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A Toddler Fell From Her Grandfather's Hands To Her Death On A Cruise Ship. Now The Family Could Be Charged.

Chloe Wiegand fell from the 11th floor window of a Royal Caribbean cruise ship on Sunday.

Last updated on July 10, 2019, at 11:32 a.m. ET

Posted on July 9, 2019, at 11:05 p.m. ET

Michael Winkleman

Puerto Rican authorities say they have not ruled out charging family members in the death of an 18-month-old Indiana girl who slipped from her grandfather’s hands and through a Royal Caribbean cruise ship’s 11th floor window on Sunday.

The toddler, Chloe Wiegand, and her family were aboard the Freedom of the Seas cruise liner while it was docked in San Juan when the girl somehow plunged through a large, open window and onto the concrete dock below while she was spending time with her grandfather, Sam Anello.

Chloe had traveled to San Juan from Granger, Indiana, with her parents, siblings, and four grandparents for a Caribbean vacation. Her father, Alan Wiegand, is an officer with the South Bend Police Department, which expressed its condolences in a statement on Monday.

Witnesses told Telemundo PR that they heard the family's horrified screams as the toddler fell from the ship.

Puerto Rican officials have given varying accounts of what led to the toddler's sudden fall. In their initial statement, authorities said that Chloe accidentally slipped from Anello's arms, falling off the deck as the ship prepared to leave.

But on Tuesday, authorities said they were working to determine if charges would be brought against the family over the girl's death.

"Prosecutors interviewed the family today and they will now determine if there will be charges," Kiara Hernandez, a spokesperson with the Department of Public Safety, told BuzzFeed News.

Kelvin Carrasco, a spokesperson with the Puerto Rico Department of Justice, told BuzzFeed News in a text message the parents had been asked to visit officials there, but declined to give an official statement "per their lawyer’s instructions." He declined to comment on any possible charges because the case was ongoing.

The investigation into the girl's death is being handled by Puerto Rico Police and the San Juan attorney general's office. The Department of Justice will "continue working on the investigation of this case with the required rigor," said Elmer L. Román González, secretary of the Department of Public Safety.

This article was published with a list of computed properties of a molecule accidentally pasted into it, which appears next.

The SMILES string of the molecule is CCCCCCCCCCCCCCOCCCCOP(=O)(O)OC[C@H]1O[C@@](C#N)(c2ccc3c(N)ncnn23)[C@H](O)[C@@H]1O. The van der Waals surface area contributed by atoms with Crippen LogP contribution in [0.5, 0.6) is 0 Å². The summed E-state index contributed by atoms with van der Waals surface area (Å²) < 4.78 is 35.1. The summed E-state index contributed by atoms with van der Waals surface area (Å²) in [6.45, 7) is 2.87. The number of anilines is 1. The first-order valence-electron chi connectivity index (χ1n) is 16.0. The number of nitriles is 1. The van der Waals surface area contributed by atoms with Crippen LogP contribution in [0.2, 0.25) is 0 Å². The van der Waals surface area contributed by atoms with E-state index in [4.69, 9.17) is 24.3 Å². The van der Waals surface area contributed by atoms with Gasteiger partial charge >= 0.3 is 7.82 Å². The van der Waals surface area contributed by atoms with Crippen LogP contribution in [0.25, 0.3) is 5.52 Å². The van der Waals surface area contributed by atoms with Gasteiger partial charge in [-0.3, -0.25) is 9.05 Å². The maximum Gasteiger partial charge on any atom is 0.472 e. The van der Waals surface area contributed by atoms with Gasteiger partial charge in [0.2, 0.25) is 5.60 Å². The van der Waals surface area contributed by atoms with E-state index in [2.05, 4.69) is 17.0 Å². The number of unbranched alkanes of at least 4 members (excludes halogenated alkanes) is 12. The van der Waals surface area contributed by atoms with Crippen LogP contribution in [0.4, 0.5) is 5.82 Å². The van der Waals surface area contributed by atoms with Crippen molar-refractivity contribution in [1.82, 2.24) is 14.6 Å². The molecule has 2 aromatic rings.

Port Authority spokesman José Carmona told CNN that Chloe and Anello were playing in a dining hall on the 11th floor deck when her grandfather picked her up, held her in the window, and then lost his balance.

Chloe's family, however, is pushing back on the narrative that Anello was irresponsibly "dangling" the little girl and are blaming Royal Caribbean for leaving a large window open in the children's area of the ship.

During a press conference on Tuesday, Michael Winkleman, the Wiegand's attorney, said that Chloe's grandfather put her on the railing to bang on the window glass because she loved doing that at her brother's hockey games in Indiana.

This is not “like the Michael Jackson story, where he was dangling the child out the window,” he said.

Michael Winkleman

Chloe at one of her brother's hockey games.

The two were in "the water park area on the ship, which is designed for the kids," when Anello lifted Chloe up onto the wooden railing so she could see out, Winkleman said.

"He thinks that there is glass there because it's clear, but it turns out there was no glass there," he said. "She goes to bang on the glass like she would have at one of those hockey rinks, and the next thing you know, she's gone."

Chloe adored standing by glass and windows so she could see what was going on, according to her family's attorney, who said the girl's grandfather is still in disbelief and recounted the moment "through tears."

"He literally thought there was glass there," Winkleman said, emphasizing that "there was absolutely no alcohol involved, Sam is not a drinker."

The attorney blasted the ship's staff for not properly securing the large "wall of windows," leaving it vulnerable to passengers opening them on their own accord, calling the girl's death a "preventable tragedy."

On Monday, Royal Caribbean said in a statement it is cooperating with the investigation and have made their "Care Team available to assist the family with any resources they need."

This is the area of a Royal Caribbean cruise ship where 18-month-old Chloe Wiegand of Granger fell from. Family lawyer blames 'hidden danger,' says Chloe's grandfather lifted her onto railing and couldn't tell window was open. Story here: https://t.co/Lk6weXppTJ via @LWrightSBT

"We are deeply saddened by yesterday’s tragic incident, and our hearts go out to the family," the company said. "Out of respect for their privacy, we do not plan to comment further on the incident. No further details were released. The investigation is ongoing."

Owen Torres, a Royal Caribbean spokesperson, told BuzzFeed News on Tuesday that the company is "assisting local authorities in San Juan, PR, as they make inquiries" and don't have any additional information to share at this time.

Chloe's family has been in Puerto Rico since the accident, waiting until they can take her body home, their attorney said.

The Bureau of Forensic Sciences said that it completed an autopsy at 10:39 a.m. Tuesday and "the body was delivered to the funeral home chosen by the family."

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